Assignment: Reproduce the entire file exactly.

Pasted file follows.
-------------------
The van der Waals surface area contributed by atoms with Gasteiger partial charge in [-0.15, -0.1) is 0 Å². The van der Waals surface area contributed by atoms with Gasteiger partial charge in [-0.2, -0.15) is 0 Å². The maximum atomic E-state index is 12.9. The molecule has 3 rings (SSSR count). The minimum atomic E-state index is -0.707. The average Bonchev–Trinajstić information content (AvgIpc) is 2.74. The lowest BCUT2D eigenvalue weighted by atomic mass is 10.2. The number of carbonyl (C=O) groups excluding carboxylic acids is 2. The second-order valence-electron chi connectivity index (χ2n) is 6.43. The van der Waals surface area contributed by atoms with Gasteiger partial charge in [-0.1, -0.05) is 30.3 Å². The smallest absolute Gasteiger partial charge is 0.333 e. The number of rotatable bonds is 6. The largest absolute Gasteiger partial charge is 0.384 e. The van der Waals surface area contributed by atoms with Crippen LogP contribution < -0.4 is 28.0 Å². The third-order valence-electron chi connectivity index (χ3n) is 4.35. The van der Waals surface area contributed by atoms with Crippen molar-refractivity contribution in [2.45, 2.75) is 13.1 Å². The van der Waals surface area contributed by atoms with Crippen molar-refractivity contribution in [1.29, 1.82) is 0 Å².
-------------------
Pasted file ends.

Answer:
The van der Waals surface area contributed by atoms with Gasteiger partial charge in [-0.15, -0.1) is 0 Å². The van der Waals surface area contributed by atoms with Gasteiger partial charge in [-0.2, -0.15) is 0 Å². The maximum atomic E-state index is 12.9. The molecule has 3 rings (SSSR count). The minimum atomic E-state index is -0.707. The average Bonchev–Trinajstić information content (AvgIpc) is 2.74. The lowest BCUT2D eigenvalue weighted by atomic mass is 10.2. The number of carbonyl (C=O) groups excluding carboxylic acids is 2. The second-order valence-electron chi connectivity index (χ2n) is 6.43. The van der Waals surface area contributed by atoms with Gasteiger partial charge in [-0.1, -0.05) is 30.3 Å². The smallest absolute Gasteiger partial charge is 0.333 e. The number of rotatable bonds is 6. The largest absolute Gasteiger partial charge is 0.384 e. The van der Waals surface area contributed by atoms with Crippen LogP contribution < -0.4 is 28.0 Å². The third-order valence-electron chi connectivity index (χ3n) is 4.35. The van der Waals surface area contributed by atoms with Crippen molar-refractivity contribution in [2.45, 2.75) is 13.1 Å². The van der Waals surface area contributed by atoms with Crippen molar-refractivity contribution in [1.29, 1.82) is 0 Å².